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  • According to its author, Beautiful Deconstruction is a novel of...
    According to its author, Beautiful Deconstruction is a novel of loss, of love, a story of growing old. What he doesn’t include in the bio line and very cleverly so is that the story is also an... According to its author, Beautiful Deconstruction is a novel of loss, of love, a story of growing old. What he doesn’t include in the bio line and very cleverly so is that the story is also an observation of a forgotten time, a bygone age, the stiff British upper lip, a life of denial. From the present to the past and back again we journey into the lives of two men Anthony and Douglas as they start a new life in their 40s in France. Marks excellent (as always) observance delight and humour comes into force as he takes on a journey throughout their village life where by reading you feel you are there in a quaint French village, buying a baguette and sipping a café with Pierre, the bar-cafe owner. Visually it is appealing as are the characters he has created, the formidable post office madam, the supermarche owner, his own cackling Spanish housekeeper and the soap sudden laundry mistress. French men appear with cloth caps and cigarettes perched on their upper lip. You can smell the pastis and café as you turn the pages. And just when you think everything is swimming on nicely, in the background is a niggling thought that something has to happen. And it does, very suddenly. The fort that Mark has created is suddenly altered and, as he writes, “the deconstruction has begun.” Marks writing also alters dramatically between humour and sadness. The final chapter between Anthony and Douglas is heart wrenching, the loss of their animals equally so. You wonder how much of the authors own life has been captured, changed and hidden between the lines. Perhaps none, perhaps some. The British stiff upper lip then comes into play, “and then what happened next…” Certain aspects of Anthony and Douglas’s lives are missing and quite rightly so. The timespan is withdrawn but one feels the book is set thirty or so years so. Sex and sexuality is also removed, it isn’t required. This isn’t a love story in the strongest sense but a story of just two men who live together probably for the sake of living. A sad book, a happy book, a beautiful book and one that leaves you smelling the lavender and poppies and harking for a more solitude time. More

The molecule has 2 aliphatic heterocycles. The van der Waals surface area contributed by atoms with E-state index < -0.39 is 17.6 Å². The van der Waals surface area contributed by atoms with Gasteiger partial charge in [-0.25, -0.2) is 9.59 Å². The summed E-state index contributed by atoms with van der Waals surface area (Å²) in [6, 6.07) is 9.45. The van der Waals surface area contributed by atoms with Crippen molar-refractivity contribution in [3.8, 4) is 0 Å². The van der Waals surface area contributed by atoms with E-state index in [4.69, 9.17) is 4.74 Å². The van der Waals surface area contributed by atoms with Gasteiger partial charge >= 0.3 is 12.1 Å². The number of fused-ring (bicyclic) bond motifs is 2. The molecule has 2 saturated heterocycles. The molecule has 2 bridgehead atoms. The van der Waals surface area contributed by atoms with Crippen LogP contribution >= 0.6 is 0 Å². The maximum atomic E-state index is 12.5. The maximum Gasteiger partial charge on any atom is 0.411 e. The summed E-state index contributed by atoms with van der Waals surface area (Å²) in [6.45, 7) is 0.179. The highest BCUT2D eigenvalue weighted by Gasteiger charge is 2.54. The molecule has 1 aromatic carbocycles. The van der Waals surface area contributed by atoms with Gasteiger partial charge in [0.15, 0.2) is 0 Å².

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  • Beautiful Deconstruction sees people come to terms with the past, make peace with inner demons and learn to say goodbye to loved ones. A story of love, of loss and time. In...
    Beautiful Deconstruction sees people come to terms with the past, make peace with inner demons and learn to say goodbye to loved ones. A story of love, of loss and time. In short, what it feels... Beautiful Deconstruction sees people come to terms with the past, make peace with inner demons and learn to say goodbye to loved ones. A story of love, of loss and time. In short, what it feels like to grow older. “I learned very early on in my life that nothing was for ever; so I should have been aware of disillusion in early middle age: but, somehow, we try to obliterate early warnings and go cantering along hopefully, idiotically...” Beautiful Deconstruction charts the disintegration of the idyll between Douglas and Anthony as they leave their retreat in France and return full circle for an uncertain future in London. More
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  • John Simmons commented on a review for Nemesis
    Through the gates of night there is wisdom is waiting to be found… Mark has a wonderful way with words and with this new book of prose you are taken on a journey with side notes explaining, in... Through the...
    Through the gates of night there is wisdom is waiting to be found… Mark has a wonderful way with words and with this new book of prose you are taken on a journey with side notes explaining, in... Through the gates of night there is wisdom is waiting to be found… Mark has a wonderful way with words and with this new book of prose you are taken on a journey with side notes explaining, in brief, what each piece actually means or what the basis for the narrative is about. Once again you can sense music behind the dialogue. Think Kate Bush, think Enya, think soft ambient beats behind the spoken word. There is a sense of loss throughout this book, a time of aging, looking back and forward but without any regret. It's almost as if ark has written a biography of his life but mislaid names, dates and events. A book to curl up with on autumn evenings as the wind hurls outside. 5 STARS. More